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Originally published in Island Ad-Vantages, July 22, 2021
Fishermen slow offshore wind farm development
New law grants them input

by Leslie Landrigan

Actions by Maine fishermen directly affected the process of offshore wind development in the Gulf of Maine with a bill signed into law on July 7 by Governor Janet Mills.

The measure was a response to plans that surfaced last year for a 16-square-mile, 12-turbine wind farm, called a “research array,” off the southern coast of Maine.

Proponents promised good jobs and cheap, green electricity. Fishermen weren’t so sure. They envisioned wind farms springing up throughout the Gulf of Maine, harming marine life and damaging coastal communities.

“We as fishermen work and take care of the water,” said Virginia Olsen, a Maine Lobstering Union director who lives in Stonington. “We feel these things will get dumped on the water and then someone will say, ‘Just leave them there, it’ll be a coral reef.’ But it will just be trash left for us.”

Fishermen scored a victory this legislative session with a measure that bans offshore wind turbines in state waters. Lawmakers also prevented the state from allowing wind farms in federal waters to link to the mainland.

But the new measure may only slow, not stop, the spread of wind farms. After three years, it permits wind farms in federal waters to link to the mainland if certain conditions are met.

How it began

The wind farm controversy got stirred up last November when Gov. Mills announced that a consortium planned to build the 16-square-mile array. The consortium includes the University of Maine and a joint venture of two foreign multinational corporations. Diamond Offshore Wind, a subsidiary of Mitsubishi Corporation, and RWE Renewables, a German energy corporation, formed the joint venture called New England Aqua Ventus.

The University of Maine and Aqua Ventus had previously won permission from the state to build a floating wind turbine off the coast of Monhegan. The COVID-19 pandemic delayed plans to begin constructing it, but in March of this year, survey ships began mapping a path for a cable to link the turbine to Boothbay.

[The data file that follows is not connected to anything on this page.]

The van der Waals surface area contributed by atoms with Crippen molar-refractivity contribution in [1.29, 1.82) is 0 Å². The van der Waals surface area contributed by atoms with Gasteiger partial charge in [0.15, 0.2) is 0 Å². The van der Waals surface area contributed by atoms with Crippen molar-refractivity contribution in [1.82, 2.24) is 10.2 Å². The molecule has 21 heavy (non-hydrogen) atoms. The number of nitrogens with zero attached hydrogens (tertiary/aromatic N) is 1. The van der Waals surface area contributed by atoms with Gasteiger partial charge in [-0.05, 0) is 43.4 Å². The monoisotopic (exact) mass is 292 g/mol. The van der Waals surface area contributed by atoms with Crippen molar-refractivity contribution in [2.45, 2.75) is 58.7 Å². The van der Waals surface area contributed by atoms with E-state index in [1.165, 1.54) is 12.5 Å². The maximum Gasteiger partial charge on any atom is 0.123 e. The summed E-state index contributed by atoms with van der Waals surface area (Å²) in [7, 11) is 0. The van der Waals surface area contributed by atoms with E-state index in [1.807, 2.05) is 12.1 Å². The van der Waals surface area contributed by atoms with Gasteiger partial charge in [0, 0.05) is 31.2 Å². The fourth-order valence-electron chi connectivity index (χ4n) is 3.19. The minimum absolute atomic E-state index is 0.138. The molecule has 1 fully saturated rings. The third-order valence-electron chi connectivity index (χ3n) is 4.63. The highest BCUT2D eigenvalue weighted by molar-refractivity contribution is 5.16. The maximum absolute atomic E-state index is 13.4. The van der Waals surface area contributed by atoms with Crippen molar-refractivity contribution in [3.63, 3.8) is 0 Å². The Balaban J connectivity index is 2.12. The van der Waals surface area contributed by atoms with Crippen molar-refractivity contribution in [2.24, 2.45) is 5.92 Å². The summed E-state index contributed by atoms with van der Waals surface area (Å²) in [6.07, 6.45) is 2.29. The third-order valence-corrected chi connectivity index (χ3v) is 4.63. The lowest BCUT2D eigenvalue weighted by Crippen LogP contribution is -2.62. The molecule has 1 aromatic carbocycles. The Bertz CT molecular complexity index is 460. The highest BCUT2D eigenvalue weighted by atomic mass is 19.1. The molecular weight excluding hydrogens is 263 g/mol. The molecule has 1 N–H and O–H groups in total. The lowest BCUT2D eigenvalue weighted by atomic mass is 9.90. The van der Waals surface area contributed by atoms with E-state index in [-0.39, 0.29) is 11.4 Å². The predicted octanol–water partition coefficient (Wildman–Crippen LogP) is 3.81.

Outraged fishermen, already concerned about looming regulations to protect the Atlantic right whale, made news on March 25 with a protest that included 80 lobster boats lining up along the cable path.

Then, on April 28, hundreds of fishermen held a protest rally in Augusta. That same day, Mills filed a bill that would impose a 10-year moratorium on wind farms in state waters.

That wasn’t good enough for state Rep. Billy Bob Faulkingham, a lobster fisherman from Winter Harbor. He filed a bill that would not only ban wind turbines in state waters but also prevent any wind turbines from linking to the mainland.

In the end, lawmakers worked out a compromise. They set up an advisory committee to “oversee the development and execution of a research strategy.” They called it the Offshore Wind Research Consortium and gave fishermen and their organizations seats on the committee.

“It is imperative the fishing industry continue to weigh in as this project advances,” state Rep. Genevieve McDonald, a Stonington lobster fisherman, said in an email.

As part of the compromise, the Monhegan project can still go forward.


But there’s already a committee working on a strategy to bring wind farms to the coast of Maine.

As the governor pushed forward last year with plans to site the 16-square-mile research array, the Governor’s Energy Office got $2.16 million from the federal government for a “roadmap” project to plan offshore wind farms. Scientists and fishermen would have input. Roadmap planners would also evaluate what port facilities and infrastructure the industry would need, and what kinds of jobs it would provide, according to the governor’s office.

Then, on July 12, Mills announced she had identified a site for the research array. It sits on the line between Lobster Zones D and E off the southern Maine coast. The public may comment on the site until July 30. Click here to comment

In its July newsletter, the Maine Center for Coastal Fisheries in Stonington criticized the decision to site a wind farm before finishing the roadmap: “Frankly, the Road Map exercise should have been initiated sooner so that the current plans for a test site off Monhegan Island, and a proposed ‘research array’ off the southern Maine coast could have been informed by the findings of the Road Map process.”

As for that three-year ban on linking wind turbines to the mainland, the new law says it can end if the state meets three criteria.

First, the state must complete Maine’s strategic roadmap—for wind. It must also review Maine laws to make sure they protect the state’s coastline. Finally, the state must make sure the Offshore Wind Research Consortium identifies research questions that need answers about offshore wind.

Virginia Olsen serves on the roadmap committee. A key question, she said, is how the wind turbines’ electromagnetic field affects lobsters.

“None of us [fishing representatives] are advocating for offshore wind,” she said. “We’ve got to find a way somehow to move the discussion forward, and I’m really not sure how that’s going to work.”